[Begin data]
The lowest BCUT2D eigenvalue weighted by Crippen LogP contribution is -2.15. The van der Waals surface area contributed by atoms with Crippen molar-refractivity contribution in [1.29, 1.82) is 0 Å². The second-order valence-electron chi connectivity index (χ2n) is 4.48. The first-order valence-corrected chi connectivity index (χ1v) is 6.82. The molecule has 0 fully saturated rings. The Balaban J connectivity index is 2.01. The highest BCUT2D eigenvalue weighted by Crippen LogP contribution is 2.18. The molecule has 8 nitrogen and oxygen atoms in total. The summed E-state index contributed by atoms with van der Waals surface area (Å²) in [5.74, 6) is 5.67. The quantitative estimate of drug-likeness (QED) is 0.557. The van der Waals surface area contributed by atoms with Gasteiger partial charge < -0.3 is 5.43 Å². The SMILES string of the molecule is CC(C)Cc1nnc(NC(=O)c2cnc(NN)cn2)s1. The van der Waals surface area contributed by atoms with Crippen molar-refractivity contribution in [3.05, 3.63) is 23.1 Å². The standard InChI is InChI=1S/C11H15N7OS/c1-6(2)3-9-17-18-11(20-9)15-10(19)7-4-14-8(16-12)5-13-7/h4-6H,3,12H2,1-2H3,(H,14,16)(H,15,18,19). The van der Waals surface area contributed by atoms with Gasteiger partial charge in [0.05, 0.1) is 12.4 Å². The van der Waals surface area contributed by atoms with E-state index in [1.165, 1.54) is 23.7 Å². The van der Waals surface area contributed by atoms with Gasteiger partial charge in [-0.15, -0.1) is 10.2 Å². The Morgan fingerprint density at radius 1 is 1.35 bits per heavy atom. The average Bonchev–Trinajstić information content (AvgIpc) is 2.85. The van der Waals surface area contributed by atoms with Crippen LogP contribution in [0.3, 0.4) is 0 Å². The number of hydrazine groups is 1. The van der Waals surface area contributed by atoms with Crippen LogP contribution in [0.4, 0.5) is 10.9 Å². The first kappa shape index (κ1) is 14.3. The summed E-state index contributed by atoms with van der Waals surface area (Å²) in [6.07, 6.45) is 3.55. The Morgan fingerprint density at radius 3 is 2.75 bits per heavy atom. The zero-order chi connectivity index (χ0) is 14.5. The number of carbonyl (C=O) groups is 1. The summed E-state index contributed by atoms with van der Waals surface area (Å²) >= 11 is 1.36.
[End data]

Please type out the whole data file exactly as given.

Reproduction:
The lowest BCUT2D eigenvalue weighted by Crippen LogP contribution is -2.15. The van der Waals surface area contributed by atoms with Crippen molar-refractivity contribution in [1.29, 1.82) is 0 Å². The second-order valence-electron chi connectivity index (χ2n) is 4.48. The first-order valence-corrected chi connectivity index (χ1v) is 6.82. The molecule has 0 fully saturated rings. The Balaban J connectivity index is 2.01. The highest BCUT2D eigenvalue weighted by Crippen LogP contribution is 2.18. The molecule has 8 nitrogen and oxygen atoms in total. The summed E-state index contributed by atoms with van der Waals surface area (Å²) in [5.74, 6) is 5.67. The quantitative estimate of drug-likeness (QED) is 0.557. The van der Waals surface area contributed by atoms with Gasteiger partial charge < -0.3 is 5.43 Å². The SMILES string of the molecule is CC(C)Cc1nnc(NC(=O)c2cnc(NN)cn2)s1. The van der Waals surface area contributed by atoms with Crippen molar-refractivity contribution in [3.05, 3.63) is 23.1 Å². The standard InChI is InChI=1S/C11H15N7OS/c1-6(2)3-9-17-18-11(20-9)15-10(19)7-4-14-8(16-12)5-13-7/h4-6H,3,12H2,1-2H3,(H,14,16)(H,15,18,19). The van der Waals surface area contributed by atoms with Gasteiger partial charge in [0.05, 0.1) is 12.4 Å². The van der Waals surface area contributed by atoms with E-state index in [1.165, 1.54) is 23.7 Å². The van der Waals surface area contributed by atoms with Gasteiger partial charge in [-0.15, -0.1) is 10.2 Å². The Morgan fingerprint density at radius 1 is 1.35 bits per heavy atom. The average Bonchev–Trinajstić information content (AvgIpc) is 2.85. The van der Waals surface area contributed by atoms with Crippen LogP contribution in [0.3, 0.4) is 0 Å². The number of hydrazine groups is 1. The van der Waals surface area contributed by atoms with Crippen LogP contribution in [0.4, 0.5) is 10.9 Å². The first kappa shape index (κ1) is 14.3. The summed E-state index contributed by atoms with van der Waals surface area (Å²) in [6.07, 6.45) is 3.55. The Morgan fingerprint density at radius 3 is 2.75 bits per heavy atom. The zero-order chi connectivity index (χ0) is 14.5. The number of carbonyl (C=O) groups is 1. The summed E-state index contributed by atoms with van der Waals surface area (Å²) >= 11 is 1.36.